By Rocco Orlando III MD
Hartford HealthCare Chief Medical Officer
A prescription drug can provide relief in the wake of illness or injury. Although most of us try to follow the label instructions, we often don’t finish all the pills. Perhaps some unpleasant side effects kicked in – or the pain’s gone, so we stopped. If you’re like many Americans, your medicine cabinet is stocked with old prescriptions – a museum of past ailments. But, while the illness is long gone, these drugs remain potent and can be hazardous in the wrong hands.
What’s left in the bottles? A 2016 study by Geisinger Health System found that the majority of unused pills are pain medications (15%), followed by prescriptions for hypertension (14%), antibiotics (11%) and psychiatric disorders (9%). When someone other than the patient takes any pill, it’s a problem. This is especially the case with children. Each year, 60,000 youngsters are taken to emergency departments after having consumed a family member’s medication.
Leftover opioids are especially dangerous. They are part of a drug supply fueling a nationwide opioid-use-disorder crisis that is taking 130 lives a day, on average. Prescription opioids have become the primary gateway to addiction, and some of those drugs were intended for others. The Connecticut Department of Public Health notes that adolescents get most of the prescription drugs they abuse from friends and family – often secretly. Fortunately, teen opioid use has declined nationally in recent years. This is likely due in part to greater adult awareness, new approaches to pain management, better physician education and increased home drug disposal.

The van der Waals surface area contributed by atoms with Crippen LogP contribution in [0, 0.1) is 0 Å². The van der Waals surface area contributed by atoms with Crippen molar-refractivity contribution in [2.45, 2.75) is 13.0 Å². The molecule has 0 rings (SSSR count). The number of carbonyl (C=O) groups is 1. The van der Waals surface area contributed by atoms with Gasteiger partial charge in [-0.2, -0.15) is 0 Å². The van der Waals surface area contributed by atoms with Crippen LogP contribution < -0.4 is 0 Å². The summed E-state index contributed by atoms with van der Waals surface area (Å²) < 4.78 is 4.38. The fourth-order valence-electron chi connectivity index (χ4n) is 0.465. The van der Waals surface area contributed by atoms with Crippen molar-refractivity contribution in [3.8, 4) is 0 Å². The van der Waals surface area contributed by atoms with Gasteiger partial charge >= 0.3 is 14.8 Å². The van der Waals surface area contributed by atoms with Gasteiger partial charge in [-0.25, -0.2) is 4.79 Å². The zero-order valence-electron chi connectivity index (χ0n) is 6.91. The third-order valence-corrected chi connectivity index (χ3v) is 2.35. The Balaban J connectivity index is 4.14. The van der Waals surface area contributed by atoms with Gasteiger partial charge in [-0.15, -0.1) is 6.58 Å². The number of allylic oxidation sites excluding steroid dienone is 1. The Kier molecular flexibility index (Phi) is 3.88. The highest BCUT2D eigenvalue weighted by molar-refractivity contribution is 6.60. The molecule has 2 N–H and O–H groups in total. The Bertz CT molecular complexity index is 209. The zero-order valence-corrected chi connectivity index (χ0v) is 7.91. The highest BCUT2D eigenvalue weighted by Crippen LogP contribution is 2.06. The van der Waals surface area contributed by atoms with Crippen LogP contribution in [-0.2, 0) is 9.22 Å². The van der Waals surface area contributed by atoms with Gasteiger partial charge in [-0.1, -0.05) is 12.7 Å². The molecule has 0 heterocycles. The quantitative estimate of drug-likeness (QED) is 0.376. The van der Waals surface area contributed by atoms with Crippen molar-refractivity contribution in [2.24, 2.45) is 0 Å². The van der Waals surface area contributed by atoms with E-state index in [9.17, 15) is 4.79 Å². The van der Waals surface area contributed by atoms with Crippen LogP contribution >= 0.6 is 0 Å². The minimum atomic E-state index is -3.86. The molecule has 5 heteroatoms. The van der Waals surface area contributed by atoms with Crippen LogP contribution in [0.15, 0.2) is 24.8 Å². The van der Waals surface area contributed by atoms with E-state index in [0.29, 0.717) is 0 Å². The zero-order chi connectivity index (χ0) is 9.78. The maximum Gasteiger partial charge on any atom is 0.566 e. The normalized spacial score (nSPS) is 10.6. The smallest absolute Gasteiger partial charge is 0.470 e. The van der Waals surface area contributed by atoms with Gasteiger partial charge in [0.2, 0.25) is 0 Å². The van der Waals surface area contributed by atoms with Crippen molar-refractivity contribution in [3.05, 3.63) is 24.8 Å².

The best way to dispose of unused or expired drugs is to participate in a “take-back” program that will handle disposal. The federal Drug Enforcement Administration, often working with local law-enforcement agencies, sets up periodic, temporary collection sites. Also, there are some permanent drug-return sites (“collection boxes”) for disposal of unused drugs. You can search for Connecticut sites here. If there is no convenient “take-back” option, the federal Food and Drug Administration has identified a list of drugs (mainly opioids) that should quickly be flushed down a toilet or a drain because of the overdose risk they pose. The FDA maintains the current list and offers additional disposal information on a helpful webpage.
Many drugs can be thrown in regular garbage if mixed with unpalatable substances like cat litter or coffee grounds. Hartford HealthCare offers a free drug-disposal kit for unused drugs that neutralizes the active chemicals and makes them safe for landfills. For more information, see our “Be Rxesponsible” program webpage.
We live in an era of wonder drugs, but misdirected and misused prescriptions are a public health threat. Drugs that we no longer need have to be disposed of quickly and properly to ensure they don’t end up doing more harm than good.